What the universities provided instead, in response to COVID, was a shabby replacement, Regard said. Students who paid for personal interaction with professors and hands-on laboratory research were sent to websites for the rest of the academic year, he said.
“Universities were wholly incapable of pivoting,” he said. “Not that I think the pivot would have excluded liability for them, but they were wholly unqualified and unprepared to make that pivot. They did not provide adequate instruction when they did it.”
If these Kentucky students wanted to attend an online college, there were plenty of existing options on the Web, most of them much cheaper than UK, Regard said.
In their legal responses, the universities say their students did not have a “written contract” guaranteeing them an on-campus, in-person educational experience in exchange for their money. What the plaintiffs are calling a contract is only a collection of documents, such as students’ statement of financial obligations, university bulletins and class syllabi, that offer certain descriptions but aren’t the same as a signed business deal, the schools say.
Get what you pay for
To the dismay of the universities, Franklin Circuit Judge Phillip Shepherd has agreed with Regard on a key point: He ruled last December that a payment-for-services contract did exist between the students and the schools, poking a hole in their sovereign immunity shield.
However, ruling in the lead suit against UK, Shepherd split on whether a refund case credibly could be made.
Shepherd granted UK’s motion to dismiss the refund claim for $160 million in tuition, writing that the students did receive classes and credits. But he denied UK’s motion to dismiss the refund claim for $20 million in mandatory fees, writing that UK did not provide many of the on-campus services the fees were supposed to provide.
“Whether plaintiffs will ultimately prevail on their breach of contract claim is yet to be seen,” the judge wrote. “But, in reviewing the present factual allegations in a light most favorable to plaintiffs, as is required when evaluating a motion to dismiss, plaintiffs have presented a sufficient claim as to their mandatory fees.”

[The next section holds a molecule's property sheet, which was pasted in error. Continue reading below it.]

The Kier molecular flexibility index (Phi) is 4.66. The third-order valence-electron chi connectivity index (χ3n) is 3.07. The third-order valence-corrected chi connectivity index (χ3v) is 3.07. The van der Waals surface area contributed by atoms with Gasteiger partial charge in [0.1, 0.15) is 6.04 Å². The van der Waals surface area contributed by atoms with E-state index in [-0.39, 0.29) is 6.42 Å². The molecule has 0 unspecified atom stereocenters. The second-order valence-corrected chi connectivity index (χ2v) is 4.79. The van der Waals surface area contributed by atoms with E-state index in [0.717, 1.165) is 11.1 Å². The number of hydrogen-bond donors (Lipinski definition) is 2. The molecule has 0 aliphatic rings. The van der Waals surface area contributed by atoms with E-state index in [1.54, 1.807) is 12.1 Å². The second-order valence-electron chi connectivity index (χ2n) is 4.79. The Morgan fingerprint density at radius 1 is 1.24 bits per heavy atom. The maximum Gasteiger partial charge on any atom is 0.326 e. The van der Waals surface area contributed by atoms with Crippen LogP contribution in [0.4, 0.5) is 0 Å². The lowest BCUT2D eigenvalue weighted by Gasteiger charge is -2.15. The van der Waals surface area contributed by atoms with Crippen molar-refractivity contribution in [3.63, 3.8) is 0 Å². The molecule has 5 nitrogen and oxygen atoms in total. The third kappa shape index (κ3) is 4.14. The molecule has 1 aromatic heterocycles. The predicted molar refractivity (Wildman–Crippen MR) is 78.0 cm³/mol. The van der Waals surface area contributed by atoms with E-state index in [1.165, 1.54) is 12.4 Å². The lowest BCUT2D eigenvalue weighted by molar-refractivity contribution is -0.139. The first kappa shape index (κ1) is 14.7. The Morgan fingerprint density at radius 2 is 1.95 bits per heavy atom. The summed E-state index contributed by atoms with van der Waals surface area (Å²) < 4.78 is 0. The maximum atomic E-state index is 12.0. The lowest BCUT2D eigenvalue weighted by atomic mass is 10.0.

UK appealed Shepherd’s ruling to the Kentucky Court of Appeals, which is in the process of scheduling arguments in the case.
At a hearing on Monday, Shepherd said he’s essentially putting the claims against the other state universities on hold until the appellate courts can decide the sovereign immunity issue for UK. The other cases were filed in May.
The other defendants are the University of Louisville, Eastern Kentucky University, Western Kentucky University, Northern Kentucky University, Kentucky State University, Morehead State University and Murray State University.
This litigation likely will end up before the state Supreme Court and take up to two years to resolve, Regard said. But it’s an important subject, he added. Students and their parents pay tens of thousands of dollars to universities in exchange for an education, and as consumers, they have contract rights that should be protected, he said.
“I think people have realized that the sophisticated legal departments at these universities have done everything they can do to avoid any contracts but still have entered them because, at the end of the day, you’re still going to send a document to somebody and have them sign it so that you get your end of the benefit,” Regard said.
“That’s what it comes down to,” he said. “I mean, the idea that these students did not have an agreement to receive in-person services on a campus when they agreed to pay tuition and fees to a university is absurd. Of course, that’s what they were signing up for.”